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Published: Mar 30, 2023 5 min read
Current Mortgage Rates
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The good news continues for homebuyers. Mortgage rates have decreased for the third week in a row, giving those shopping for a home more buying power just in time for the spring buying season.

The drop was modest, but every bit helps. The interest rate on a 30-year fixed-rate mortgage, the most common loan type among American homebuyers, decreased to 6.32%, according to Freddie Mac. That's a change of 0.10 percentage points over the past week. The 30-year rate is now 1.65 percentage points higher than the same week last year — down from a gap, year over year, of almost 3 points in just three weeks.

The rate on a 15-year fixed-rate loan also moved lower, averaging 5.56%, a decrease of 0.12 percentage points.

So far this year, the rate on the 30-year loan has hovered between 6% and 7%, and most experts believe it's likely to remain in that range over the next few months before moving lower after summer. However, borrowers shouldn't count on significantly lower rates in 2023, analysts add, as there is still too much uncertainty over the economy, including worries over the potential for a recession.

The recent run of declining rates has been a bonus for homebuyers, despite a housing market that remains challenging to them in other ways.

"Declining rates have brought buyers back to the market," said Freddie Mac chief economist Sam Khater, in a press release. However, the lack of a robust supply of homes "remains a key challenge for prospective buyers," Khater added.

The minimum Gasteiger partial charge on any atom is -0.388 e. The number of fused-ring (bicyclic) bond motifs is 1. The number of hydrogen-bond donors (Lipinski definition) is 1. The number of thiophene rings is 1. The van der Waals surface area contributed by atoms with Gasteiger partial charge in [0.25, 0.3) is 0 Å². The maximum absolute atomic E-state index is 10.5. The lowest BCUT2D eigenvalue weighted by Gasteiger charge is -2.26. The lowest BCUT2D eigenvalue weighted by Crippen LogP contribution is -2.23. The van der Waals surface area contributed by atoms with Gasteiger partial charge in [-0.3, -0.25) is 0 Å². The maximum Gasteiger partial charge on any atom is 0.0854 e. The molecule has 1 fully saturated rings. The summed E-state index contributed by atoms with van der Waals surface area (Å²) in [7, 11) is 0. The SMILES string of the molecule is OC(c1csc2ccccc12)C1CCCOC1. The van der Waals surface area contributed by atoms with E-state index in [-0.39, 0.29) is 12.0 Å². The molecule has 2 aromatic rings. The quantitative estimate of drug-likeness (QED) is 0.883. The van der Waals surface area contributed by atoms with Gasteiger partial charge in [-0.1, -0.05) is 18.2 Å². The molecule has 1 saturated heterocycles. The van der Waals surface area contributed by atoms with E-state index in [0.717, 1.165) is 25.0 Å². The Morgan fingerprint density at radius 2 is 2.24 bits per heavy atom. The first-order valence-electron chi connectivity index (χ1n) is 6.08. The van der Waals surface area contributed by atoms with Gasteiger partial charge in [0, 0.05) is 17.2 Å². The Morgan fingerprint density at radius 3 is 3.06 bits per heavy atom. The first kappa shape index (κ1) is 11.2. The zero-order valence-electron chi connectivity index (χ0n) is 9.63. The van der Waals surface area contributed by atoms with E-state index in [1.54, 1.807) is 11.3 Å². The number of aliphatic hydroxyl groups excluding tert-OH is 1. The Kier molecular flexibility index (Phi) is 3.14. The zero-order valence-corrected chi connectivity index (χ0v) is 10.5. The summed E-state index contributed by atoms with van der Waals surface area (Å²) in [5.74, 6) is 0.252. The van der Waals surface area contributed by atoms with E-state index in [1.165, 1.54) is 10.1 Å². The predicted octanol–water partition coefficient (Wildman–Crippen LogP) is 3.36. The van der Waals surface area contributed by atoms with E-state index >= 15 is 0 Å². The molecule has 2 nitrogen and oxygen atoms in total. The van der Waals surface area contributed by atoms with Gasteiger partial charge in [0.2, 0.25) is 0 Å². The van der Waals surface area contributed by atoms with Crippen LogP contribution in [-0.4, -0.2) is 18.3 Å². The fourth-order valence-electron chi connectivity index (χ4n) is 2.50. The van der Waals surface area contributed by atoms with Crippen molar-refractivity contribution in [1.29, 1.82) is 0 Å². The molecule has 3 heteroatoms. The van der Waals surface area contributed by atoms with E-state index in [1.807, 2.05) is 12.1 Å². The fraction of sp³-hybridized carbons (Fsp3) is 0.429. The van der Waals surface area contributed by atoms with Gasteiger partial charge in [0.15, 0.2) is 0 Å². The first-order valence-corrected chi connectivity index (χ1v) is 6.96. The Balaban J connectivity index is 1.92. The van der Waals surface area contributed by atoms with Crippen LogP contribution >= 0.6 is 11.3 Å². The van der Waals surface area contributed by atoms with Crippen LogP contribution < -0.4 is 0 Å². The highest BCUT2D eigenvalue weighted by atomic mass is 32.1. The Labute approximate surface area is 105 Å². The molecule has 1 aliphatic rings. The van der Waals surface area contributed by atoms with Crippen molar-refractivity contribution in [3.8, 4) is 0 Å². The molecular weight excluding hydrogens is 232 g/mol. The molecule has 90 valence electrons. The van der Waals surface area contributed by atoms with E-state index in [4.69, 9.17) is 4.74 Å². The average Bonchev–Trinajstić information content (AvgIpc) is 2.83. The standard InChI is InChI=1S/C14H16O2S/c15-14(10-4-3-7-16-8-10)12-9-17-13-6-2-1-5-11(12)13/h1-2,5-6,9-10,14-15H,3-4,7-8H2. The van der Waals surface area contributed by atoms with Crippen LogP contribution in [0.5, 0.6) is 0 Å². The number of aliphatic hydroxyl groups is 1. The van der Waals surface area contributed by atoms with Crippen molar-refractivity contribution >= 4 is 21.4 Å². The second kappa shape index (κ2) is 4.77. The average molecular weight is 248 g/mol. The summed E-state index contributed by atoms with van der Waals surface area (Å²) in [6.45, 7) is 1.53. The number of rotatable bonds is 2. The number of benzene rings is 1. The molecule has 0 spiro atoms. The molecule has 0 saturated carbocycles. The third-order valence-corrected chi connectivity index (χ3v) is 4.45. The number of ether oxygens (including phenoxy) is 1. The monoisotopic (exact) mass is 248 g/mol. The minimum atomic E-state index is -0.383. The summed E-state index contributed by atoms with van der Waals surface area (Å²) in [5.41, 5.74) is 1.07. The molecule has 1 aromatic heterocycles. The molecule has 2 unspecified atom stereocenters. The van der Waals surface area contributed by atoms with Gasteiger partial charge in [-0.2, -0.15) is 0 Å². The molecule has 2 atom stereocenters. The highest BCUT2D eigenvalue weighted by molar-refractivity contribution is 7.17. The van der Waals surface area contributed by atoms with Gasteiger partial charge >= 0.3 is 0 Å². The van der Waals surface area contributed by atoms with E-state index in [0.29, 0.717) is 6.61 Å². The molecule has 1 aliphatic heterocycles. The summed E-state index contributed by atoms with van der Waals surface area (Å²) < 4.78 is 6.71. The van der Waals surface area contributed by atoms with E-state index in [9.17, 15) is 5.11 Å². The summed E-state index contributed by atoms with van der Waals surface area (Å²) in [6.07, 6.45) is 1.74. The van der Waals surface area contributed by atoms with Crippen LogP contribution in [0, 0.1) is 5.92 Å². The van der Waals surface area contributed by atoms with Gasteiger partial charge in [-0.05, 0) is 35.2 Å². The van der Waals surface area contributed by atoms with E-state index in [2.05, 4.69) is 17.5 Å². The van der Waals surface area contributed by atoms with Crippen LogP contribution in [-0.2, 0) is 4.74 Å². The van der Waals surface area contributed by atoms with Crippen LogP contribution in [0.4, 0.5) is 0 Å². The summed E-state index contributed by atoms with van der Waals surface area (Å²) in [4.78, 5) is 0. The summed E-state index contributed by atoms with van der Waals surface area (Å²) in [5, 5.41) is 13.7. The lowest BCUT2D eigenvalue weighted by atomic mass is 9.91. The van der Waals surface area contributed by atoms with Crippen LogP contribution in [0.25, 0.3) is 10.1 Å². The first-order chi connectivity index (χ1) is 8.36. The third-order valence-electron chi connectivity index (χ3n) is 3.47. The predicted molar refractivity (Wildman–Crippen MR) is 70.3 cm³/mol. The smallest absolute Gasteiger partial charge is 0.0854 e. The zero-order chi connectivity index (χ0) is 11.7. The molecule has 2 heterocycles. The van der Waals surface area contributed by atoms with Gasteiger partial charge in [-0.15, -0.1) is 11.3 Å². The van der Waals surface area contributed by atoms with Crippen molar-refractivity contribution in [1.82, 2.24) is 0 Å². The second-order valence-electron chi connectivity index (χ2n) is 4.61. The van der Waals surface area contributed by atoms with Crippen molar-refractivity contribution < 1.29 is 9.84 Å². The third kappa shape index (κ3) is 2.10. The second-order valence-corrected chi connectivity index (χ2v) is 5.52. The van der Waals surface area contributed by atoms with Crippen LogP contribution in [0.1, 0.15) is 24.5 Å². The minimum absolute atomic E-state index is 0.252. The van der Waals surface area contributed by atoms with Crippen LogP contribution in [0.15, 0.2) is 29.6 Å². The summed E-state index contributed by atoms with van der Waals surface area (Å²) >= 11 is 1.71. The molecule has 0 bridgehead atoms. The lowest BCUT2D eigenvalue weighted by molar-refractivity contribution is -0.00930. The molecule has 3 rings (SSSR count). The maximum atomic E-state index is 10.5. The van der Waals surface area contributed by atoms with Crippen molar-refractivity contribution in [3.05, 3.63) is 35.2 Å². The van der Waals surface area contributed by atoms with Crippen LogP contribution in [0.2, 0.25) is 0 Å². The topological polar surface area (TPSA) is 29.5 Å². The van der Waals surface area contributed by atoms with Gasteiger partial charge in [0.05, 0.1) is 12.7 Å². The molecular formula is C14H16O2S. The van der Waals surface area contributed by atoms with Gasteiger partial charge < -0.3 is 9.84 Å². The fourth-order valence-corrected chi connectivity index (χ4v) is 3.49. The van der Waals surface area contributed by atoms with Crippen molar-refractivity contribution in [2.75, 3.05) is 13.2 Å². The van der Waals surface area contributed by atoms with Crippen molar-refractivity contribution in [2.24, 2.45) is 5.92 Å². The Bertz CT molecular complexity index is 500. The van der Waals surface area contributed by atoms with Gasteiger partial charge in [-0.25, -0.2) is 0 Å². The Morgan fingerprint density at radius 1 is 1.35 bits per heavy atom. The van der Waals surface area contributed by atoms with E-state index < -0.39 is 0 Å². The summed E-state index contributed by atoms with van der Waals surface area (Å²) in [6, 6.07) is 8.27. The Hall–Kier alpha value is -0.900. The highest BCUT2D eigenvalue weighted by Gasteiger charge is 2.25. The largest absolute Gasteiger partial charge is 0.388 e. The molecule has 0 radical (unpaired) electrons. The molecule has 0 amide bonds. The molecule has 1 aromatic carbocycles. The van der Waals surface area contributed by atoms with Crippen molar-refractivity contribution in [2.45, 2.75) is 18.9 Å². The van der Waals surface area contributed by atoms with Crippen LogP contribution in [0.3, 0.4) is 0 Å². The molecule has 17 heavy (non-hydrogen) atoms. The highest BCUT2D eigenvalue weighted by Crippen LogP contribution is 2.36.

Still, more homebuyers are at least preparing to enter the market by applying for a loan. The overall number of mortgage applications rose for the fourth consecutive week, increasing by nearly 3% for the week ending March 24, according to the Mortgage Bankers Association.

Purchase applications were up by 2% while refinancing applications increased by 5%. The uptick in activity is being sparked not only by relatively low mortgage rates compared to last year's peak of 7.08%, but by lower home prices.

"Home price growth has slowed markedly in many parts of the country, which has helped to improve buyers' purchasing power," said MBA vice president and deputy chief economist Joel Kan in a press release.

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Mortgage rates slide as banking fears recede

Markets settled down this week after a couple of weeks of uncertainty over the strength of the U.S. banking system and how the Federal Reserve would react to bank closures. But that relative calm has also created a further challenge to homeowners seeking approval for their mortgages.

The initial fears — spurred by the collapse of both Silicon Valley and Signature Banks, and of a spate of bank 'runs' — led investors to shy away from riskier investments like stocks, and towards the relative safety of treasury notes. This resulted in a drop in the 10-year Treasury yield as well as a smaller than originally expected increase in the federal funds rate.

Since then, fears of further disruptions to the banking system have waned. But a legacy of that banking scare could be tighter lending standards that make it more difficult, and expensive, to borrow money.

That tightening could be good for the economy but bad for individual homebuyers, one expert says. On the one hand, "more expensive, stricter lending helps to usher in long-term [economic] health" by dampening the economy, and thus helping to lower inflation, said Hannah Jones, economic data analyst at, in a prepared statement.

But on the other hand, Jones adds, borrowing money for large ticket items, including homes, "may be relatively more challenging in the short term."

With inflation still well above the Federal Reserve's 2% goal, there's also concern over the possibility the central bank will keep interest rates comparatively high for a longer period of time. That, in turn, could increase the likelihood of an economic downturn.

Analysts are now looking ahead to the Personal Consumption Expenditures price index, which is set to be updated on Friday, for insights on core inflation and how it may affect future rate hike decisions by the Fed.

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